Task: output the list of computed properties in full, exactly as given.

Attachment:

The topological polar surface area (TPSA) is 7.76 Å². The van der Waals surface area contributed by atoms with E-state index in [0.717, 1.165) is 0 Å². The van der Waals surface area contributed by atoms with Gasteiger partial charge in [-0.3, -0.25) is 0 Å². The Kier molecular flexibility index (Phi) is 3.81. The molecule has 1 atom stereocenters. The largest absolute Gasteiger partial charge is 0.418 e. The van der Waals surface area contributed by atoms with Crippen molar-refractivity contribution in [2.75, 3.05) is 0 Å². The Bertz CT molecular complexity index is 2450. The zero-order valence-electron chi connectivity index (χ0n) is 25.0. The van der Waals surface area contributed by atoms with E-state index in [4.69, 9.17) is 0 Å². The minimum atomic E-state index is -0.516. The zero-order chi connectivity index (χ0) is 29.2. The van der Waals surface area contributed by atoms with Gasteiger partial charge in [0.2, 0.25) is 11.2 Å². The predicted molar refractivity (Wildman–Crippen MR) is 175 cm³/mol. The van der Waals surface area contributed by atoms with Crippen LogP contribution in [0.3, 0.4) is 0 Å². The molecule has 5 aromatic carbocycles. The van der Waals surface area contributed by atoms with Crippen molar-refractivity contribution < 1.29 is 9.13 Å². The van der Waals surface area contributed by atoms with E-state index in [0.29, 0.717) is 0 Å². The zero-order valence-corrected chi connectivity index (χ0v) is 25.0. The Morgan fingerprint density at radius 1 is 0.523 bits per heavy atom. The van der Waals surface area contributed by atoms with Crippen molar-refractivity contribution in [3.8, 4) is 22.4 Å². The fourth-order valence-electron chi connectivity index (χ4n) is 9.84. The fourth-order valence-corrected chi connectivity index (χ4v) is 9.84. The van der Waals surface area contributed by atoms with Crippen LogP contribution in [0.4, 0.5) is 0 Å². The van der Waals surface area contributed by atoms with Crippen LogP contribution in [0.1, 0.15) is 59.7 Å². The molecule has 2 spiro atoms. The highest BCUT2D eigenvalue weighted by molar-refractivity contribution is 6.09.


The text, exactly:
The topological polar surface area (TPSA) is 7.76 Å². The van der Waals surface area contributed by atoms with E-state index in [0.717, 1.165) is 0 Å². The van der Waals surface area contributed by atoms with Gasteiger partial charge in [-0.3, -0.25) is 0 Å². The Kier molecular flexibility index (Phi) is 3.81. The molecule has 1 atom stereocenters. The largest absolute Gasteiger partial charge is 0.418 e. The van der Waals surface area contributed by atoms with Crippen molar-refractivity contribution in [2.75, 3.05) is 0 Å². The Bertz CT molecular complexity index is 2450. The zero-order valence-electron chi connectivity index (χ0n) is 25.0. The van der Waals surface area contributed by atoms with E-state index in [4.69, 9.17) is 0 Å². The minimum atomic E-state index is -0.516. The zero-order chi connectivity index (χ0) is 29.2. The van der Waals surface area contributed by atoms with Gasteiger partial charge in [0.2, 0.25) is 11.2 Å². The predicted molar refractivity (Wildman–Crippen MR) is 175 cm³/mol. The van der Waals surface area contributed by atoms with Crippen LogP contribution in [0.3, 0.4) is 0 Å². The molecule has 5 aromatic carbocycles. The van der Waals surface area contributed by atoms with Crippen molar-refractivity contribution < 1.29 is 9.13 Å². The van der Waals surface area contributed by atoms with E-state index in [0.29, 0.717) is 0 Å². The zero-order valence-corrected chi connectivity index (χ0v) is 25.0. The Morgan fingerprint density at radius 1 is 0.523 bits per heavy atom. The van der Waals surface area contributed by atoms with Crippen molar-refractivity contribution in [3.8, 4) is 22.4 Å². The fourth-order valence-electron chi connectivity index (χ4n) is 9.84. The fourth-order valence-corrected chi connectivity index (χ4v) is 9.84. The van der Waals surface area contributed by atoms with Crippen LogP contribution in [0.4, 0.5) is 0 Å². The van der Waals surface area contributed by atoms with Crippen LogP contribution in [0.1, 0.15) is 59.7 Å². The molecule has 2 spiro atoms. The highest BCUT2D eigenvalue weighted by molar-refractivity contribution is 6.09.